There are other allegations in the complaint relating to the detail of this transaction, but enough has been stated to disclose the basis of the charge of misrepresentation and fraud contained in the closing paragraphs of the complaint as follows:
"As a matter of fact, the said land in Shasta county was at all said times the property of the defendant Holcom, and he conveyed it to the defendant Henderson on the thirteenth (13) day of September, 1990, for the purpose of carrying out the said conspiracy. No mort age for three thousand dollars, ($3,000) or any sum except seren hundred dollars, ($700,) was on said land before said exchange. The true value of said land in Shasta county was at all the times aforesaid, and is now, five dollars ($5) per acre. No part of said
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land was ever cleared, cultivated, or sown in grain, except about four (4) acres thereof, and no part of said land was ever fenced. The whole of said land, with said exceptions, is wild, uncleared land, and a large part thereof is rocky, and untit for cultivation. The defendants well knew that all of the said representations made by them, and by each of them, were untrue. In further pursuance of said conspiracy, and for the purpose of preventing the plaintiff from rescinding said transaction, the defendant Henderson did, immediately after obtaining the said conveyance of said land from this plaintiff, convey the said land to a sister of said defendant John Purcell, who had represented, as hereinbefore alleged, that he was in great haste, and was very anxious to purchase said land; and the said land now remains in the possession of said sister of the defendant Purcell, and said Purcell has never become the owner thereof, nor has he ever moved upon the same, or lived there."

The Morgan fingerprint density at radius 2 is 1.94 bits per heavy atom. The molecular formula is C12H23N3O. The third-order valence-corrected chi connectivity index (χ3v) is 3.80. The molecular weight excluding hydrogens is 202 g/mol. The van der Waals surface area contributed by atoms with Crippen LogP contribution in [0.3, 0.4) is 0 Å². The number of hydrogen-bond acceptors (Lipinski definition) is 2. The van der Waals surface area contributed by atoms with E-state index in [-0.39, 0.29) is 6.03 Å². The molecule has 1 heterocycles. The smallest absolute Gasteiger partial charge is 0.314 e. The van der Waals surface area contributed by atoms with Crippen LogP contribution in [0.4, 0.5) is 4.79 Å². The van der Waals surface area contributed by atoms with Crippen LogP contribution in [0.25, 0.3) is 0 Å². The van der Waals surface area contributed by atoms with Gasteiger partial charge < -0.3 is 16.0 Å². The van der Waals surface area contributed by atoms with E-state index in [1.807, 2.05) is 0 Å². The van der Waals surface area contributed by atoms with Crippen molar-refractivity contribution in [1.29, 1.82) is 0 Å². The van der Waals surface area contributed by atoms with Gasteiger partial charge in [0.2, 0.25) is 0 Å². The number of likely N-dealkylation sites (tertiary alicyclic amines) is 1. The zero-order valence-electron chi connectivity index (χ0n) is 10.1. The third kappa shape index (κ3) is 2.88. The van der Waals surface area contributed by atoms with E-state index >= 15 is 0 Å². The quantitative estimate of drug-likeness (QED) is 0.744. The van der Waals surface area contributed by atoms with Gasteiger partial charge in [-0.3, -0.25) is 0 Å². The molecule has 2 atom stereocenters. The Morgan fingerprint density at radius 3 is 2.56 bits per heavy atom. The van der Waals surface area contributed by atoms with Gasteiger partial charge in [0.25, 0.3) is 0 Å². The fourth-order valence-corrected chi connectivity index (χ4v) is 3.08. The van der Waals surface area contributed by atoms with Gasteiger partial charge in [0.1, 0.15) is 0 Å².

It is contended on behalf of the plaintiffs in error that the facts stated in the complaint are not sufficient in law to support the judgment; that the representations as to the land in Shasta county were made with respect to matters equally within the power of both parties to ascertain; that the doctrine of caveat emptor applies in such a case, and to such representations; and that, where a buyer could by reasonable or ordinary diligence have discovered the truth, the law provides no remedy for damages sustained under such circumstances. It is undoubtedly the law that a party to a contract is required to exercise reasonable care and caution to prevent being defrauded. He must not close his eyes to matters directly before him, and, when he finds he has been deceived, expect favorable consideration when he complains that he has suffered from his own voluntary blindness, and been misled by overconfidence in the statements of others. Slaughters' Adm'r v. Gerson, 13 Wall. 379--383. But is this the position of the defendant in error? appears from the complaint, the allegations of which, for the present purpose, must be accepted as true, that the negotiations in this case took place and the bargain was consummated in San Fran. cisco, Now, while it may not be within the province of the court to take judicial notice of the distance from San Francisco to Shasta county, nevertheless it sufficiently appears from the complaint that the land was not near enough to the purchaser to afford her or her husband an opportunity for an immediate and convenient inspection. It is alleged in relation to the first negotiations that John Henshall proposed to visit the land in Shasta county, and inform himself as to its quality and condition, but was dissuaded there from by Henderson, who said that it was not necessary to do so, as Henshall could rely upon his representations. Then followed the preliminary agreement between Henshall and Henderson, and, soon after, Henshall, in a letter to Henderson, suggested that the transaction be held in abeyance until he could better inform himself as to the condition and value of the land. Then again, after the second agreement, and before the conveyance of the land, there was a renewal of the proposition by the purchaser to ascertain its value and character. To these suggestions Henderson urged haste in closing up the transaction, giving such reasons therefor as would have a tendency to influence the purchaser to close the bargain without an examination of the premises. From these allegations we are authorized to draw the conclusion that the land was not